So what does all of this mean?  Because I am healthier, I can lead my children in a much better way.  They don’t have to be confused or afraid of what is happening in their own home.  We all are prospering – a word I wouldn’t have dreamed to use even a year ago.  Each of the kids has a path they are on, and they are making their way.  And their Mama?  For the first time in a long, long time…she’s happy and making plans to enjoy the days in front of her.  I am done looking back…my ‘new’ is ahead and it’s waiting for me to discover it.  I can’t wait!

Fatally Attracted

“The moment you feel like you have to prove your worth to someone is the moment to absolutely and utterly walk away.”

I have been manipulated by people my entire life.  To even make this statement out loud strikes at the core of what I value most about myself – my intelligence.  How could someone so smart be so stupid and allow herself to be used and abused so intimately by so many? My greatest relationships have been the most disappointing – the most manipulative.  I thought this cycle of behavior began with my marriage, but in a revelation last week, I discovered this disturbing pattern began much earlier in my life – with my father.  And this new discovery sent me into a tailspin that revealed a level of myself I had not yet seen, and one I wasn’t certain I was ready to look at up close and personal.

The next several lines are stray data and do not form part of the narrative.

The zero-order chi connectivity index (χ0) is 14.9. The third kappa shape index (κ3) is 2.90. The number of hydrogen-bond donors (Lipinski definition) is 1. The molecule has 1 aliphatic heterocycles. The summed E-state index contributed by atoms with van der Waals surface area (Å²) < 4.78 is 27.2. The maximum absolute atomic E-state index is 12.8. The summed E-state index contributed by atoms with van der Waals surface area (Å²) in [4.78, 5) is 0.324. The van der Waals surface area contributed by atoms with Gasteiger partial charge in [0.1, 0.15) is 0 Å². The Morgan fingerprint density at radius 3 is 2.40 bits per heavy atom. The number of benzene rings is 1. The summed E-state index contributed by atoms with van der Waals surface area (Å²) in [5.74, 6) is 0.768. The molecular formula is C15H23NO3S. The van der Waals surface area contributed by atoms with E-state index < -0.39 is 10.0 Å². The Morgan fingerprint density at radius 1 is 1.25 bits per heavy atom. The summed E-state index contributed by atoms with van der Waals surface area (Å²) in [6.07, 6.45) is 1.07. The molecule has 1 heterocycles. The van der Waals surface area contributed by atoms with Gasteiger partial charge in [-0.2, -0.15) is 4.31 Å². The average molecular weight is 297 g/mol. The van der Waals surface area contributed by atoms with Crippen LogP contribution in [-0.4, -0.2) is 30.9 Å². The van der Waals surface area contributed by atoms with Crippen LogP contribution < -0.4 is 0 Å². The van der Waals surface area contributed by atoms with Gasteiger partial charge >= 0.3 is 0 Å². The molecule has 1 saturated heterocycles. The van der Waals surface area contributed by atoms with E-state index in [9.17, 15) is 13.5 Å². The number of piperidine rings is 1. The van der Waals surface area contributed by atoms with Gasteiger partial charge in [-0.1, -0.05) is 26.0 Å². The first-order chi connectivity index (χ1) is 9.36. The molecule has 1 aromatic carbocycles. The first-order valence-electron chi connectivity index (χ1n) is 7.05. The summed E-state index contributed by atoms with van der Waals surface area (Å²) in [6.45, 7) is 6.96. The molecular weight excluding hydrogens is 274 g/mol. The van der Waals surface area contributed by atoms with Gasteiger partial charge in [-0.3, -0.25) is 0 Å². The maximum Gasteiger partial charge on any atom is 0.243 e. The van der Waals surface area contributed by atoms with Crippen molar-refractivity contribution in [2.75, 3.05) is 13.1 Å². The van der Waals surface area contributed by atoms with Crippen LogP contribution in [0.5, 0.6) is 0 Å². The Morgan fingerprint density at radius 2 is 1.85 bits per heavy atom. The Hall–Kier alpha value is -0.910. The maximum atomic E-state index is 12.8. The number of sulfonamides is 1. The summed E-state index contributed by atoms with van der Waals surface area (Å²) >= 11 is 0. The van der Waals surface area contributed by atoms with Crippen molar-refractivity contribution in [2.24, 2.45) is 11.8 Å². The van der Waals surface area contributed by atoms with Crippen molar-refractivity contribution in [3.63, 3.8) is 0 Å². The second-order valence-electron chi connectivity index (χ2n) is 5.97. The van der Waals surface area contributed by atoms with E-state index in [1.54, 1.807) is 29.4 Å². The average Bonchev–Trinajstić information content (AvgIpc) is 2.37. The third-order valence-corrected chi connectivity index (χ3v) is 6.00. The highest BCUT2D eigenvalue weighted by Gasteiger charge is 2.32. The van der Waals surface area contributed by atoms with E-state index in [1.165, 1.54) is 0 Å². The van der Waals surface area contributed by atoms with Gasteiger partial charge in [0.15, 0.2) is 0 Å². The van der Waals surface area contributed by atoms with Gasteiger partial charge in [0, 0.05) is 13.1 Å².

They say, “Hindsight is 20/20.”  How many times do we hear this statement and never really stop to think what these words mean?  My observation has been that people peering into your life from the outside – the ‘cheap seats’ as I like to call them – always have the best vantage point.  It’s just so seemingly easy for them to speak volumes into your life:  you should choose this relationship; you shouldn’t buy that house; no, don’t have children now; oh gosh, you bought that dress?  But many times I find the ‘cheap seat’ advice is guised as judgment, even by the best meaning people.  Even with a pretty spin, judgment still stings, especially when some of the words ring true.